One disadvantage of our study is the small sample size, the visual appreciation only of the surgical simulations in the model, and the absence of a methodology for quantitative assessment of skills acquisition after surgical training using the model. It also did not consider the difference in assessment between novice and expert professionals. The lack of the multiple layers of the artificial vocal folds is another limitation that must be overcome.

This training model is another tool that can help the otorhinolaryngologist’s performance and improve surgical results. The results encourage more commitment to this type of research, also serving as an incentive for other researchers to create new realistic training models.


The present proposal for training in laryngeal endoscopic surgery in a 3D synthetic model is a viable learning and teaching option according to the validation methodology used in this study.


A Patent Deposit Application was made at INPI, case number BR 1020210061634 by UEPA, with the authors declared as inventors.

Conflicts of interest

The authors declare no conflicts of interest.


In this work, the 3D larynx model was modeled and printed by the Renato Archer Information Technology Center, belonging to the Ministry of Science, Technology, Innovations and Communications. An academic partnership was established through a request for research planning without financial compensation (Code RQ-749/15). We would like to thank the entire team involved in this project.

M.R. Naunheim, T.L. Carroll.
Benign vocal fold lesions: update on nomenclature, cause, diagnosis, and treatment.
Lippincott Williams and Wilkins, (2017), pp. 453-458
N. Mor, A. Blitzer.
Functional anatomy and oncologic barriers of the larynx.
W.B. Saunders, (2015), pp. 533-545
S.Y. Jung, Han, M.S. Chun, S.M. Chung, H.S. Kim.
Trends in the incidence and treatment of benign vocal fold lesions in Korea, 2006–2015: a nationwide population-based study.
J Voice., 34 (2020), pp. 100-104
P. Schultz.
Vocal fold cancer.
Elsevier Masson SAS, (2011), pp. 301-308
P. Woo, J. Casper, R. Colton, D. Brewer.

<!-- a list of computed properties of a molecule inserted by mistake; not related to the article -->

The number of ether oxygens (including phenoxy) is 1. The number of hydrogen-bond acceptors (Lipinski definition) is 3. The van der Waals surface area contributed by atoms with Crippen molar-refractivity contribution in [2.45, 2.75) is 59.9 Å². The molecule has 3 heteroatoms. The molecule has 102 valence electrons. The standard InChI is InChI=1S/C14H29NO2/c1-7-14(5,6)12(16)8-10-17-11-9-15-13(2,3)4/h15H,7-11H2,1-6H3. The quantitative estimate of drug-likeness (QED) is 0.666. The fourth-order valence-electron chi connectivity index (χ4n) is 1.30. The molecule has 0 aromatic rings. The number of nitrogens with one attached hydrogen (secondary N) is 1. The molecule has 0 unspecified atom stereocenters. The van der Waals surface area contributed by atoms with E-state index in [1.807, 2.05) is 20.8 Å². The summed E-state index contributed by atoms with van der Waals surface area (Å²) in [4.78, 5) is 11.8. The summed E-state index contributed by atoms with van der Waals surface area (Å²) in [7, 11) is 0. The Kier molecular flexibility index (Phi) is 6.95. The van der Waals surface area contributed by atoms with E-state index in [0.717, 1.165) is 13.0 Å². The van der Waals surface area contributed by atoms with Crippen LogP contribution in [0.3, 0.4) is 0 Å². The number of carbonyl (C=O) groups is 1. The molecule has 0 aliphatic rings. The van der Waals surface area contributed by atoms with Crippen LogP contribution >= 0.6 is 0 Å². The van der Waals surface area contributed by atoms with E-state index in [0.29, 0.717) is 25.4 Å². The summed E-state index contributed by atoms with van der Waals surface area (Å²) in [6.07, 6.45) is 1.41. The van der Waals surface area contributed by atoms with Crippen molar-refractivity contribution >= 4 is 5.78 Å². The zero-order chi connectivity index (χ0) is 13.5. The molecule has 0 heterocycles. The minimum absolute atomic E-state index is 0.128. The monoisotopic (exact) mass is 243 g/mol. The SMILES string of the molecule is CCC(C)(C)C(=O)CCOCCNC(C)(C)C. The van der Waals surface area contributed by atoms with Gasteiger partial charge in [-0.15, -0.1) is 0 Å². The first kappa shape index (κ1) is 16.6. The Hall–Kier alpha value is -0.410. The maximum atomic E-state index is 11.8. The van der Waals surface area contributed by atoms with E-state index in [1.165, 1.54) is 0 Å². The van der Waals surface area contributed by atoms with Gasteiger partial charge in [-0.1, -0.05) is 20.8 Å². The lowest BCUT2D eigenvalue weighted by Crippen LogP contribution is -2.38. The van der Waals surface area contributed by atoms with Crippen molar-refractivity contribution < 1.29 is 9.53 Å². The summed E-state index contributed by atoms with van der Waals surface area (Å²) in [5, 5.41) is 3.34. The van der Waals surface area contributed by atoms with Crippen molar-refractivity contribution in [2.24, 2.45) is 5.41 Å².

Diagnosis and treatment of persistent dysphony after laryngeal surgery: a retrospective analysis of 62 patients.
Laryngoscope., 104 (1994), pp. 1084-1091
G. Friedrich, F.G. Dikkers, C. Arens, M. Remacle, M. Hess, A. Giovanni, et al.
Vocal fold scars: Current concepts and future directions. Consensus report of the phonosurgery committee of the European laryngological society.
Eur Arch Otorhinolaryngol., 270 (2013), pp. 2491-2507
M.S. Benninger, D. Alessi, S. Archer, R. Bastian, C. Ford, J. Koufman, et al.
Vocal fold scarring: current concepts and management.
Otolaryngol Head Neck Surg., 115 (1996), pp. 474-482
J.K. Hansen, S.L. Thibeault.
Current understanding and review of the literature: vocal fold scarring.
J Voice., 20 (2006), pp. 110-120
M.D. Shah, M.M. Johns, M. Statham, A.M. Klein.
Assessment of phonomicrosurgical training in otolaryngology residencies: a resident survey.
Laryngoscope., 123 (2013), pp. 1474-1477
S.H. Dailey, J.B. Kobler, S.M. Zeitels.
A laryngeal dissection station: educational paradigms in phonosurgery.
Laryngoscope., 114 (2004), pp. 878-882
A.G. Gallagher, E.M. Ritter, H. Champion, G. Higgins, M.P. Fried, G. Moses, et al.
Virtual reality simulation for the operating room: proficiency-based training as a paradigm shift in surgical skills training.
S.P. Contag, A.M. Klein, A.C. Blount, M.M. Johns.
Validation of a laryngeal dissection module for phonomicrosurgical training.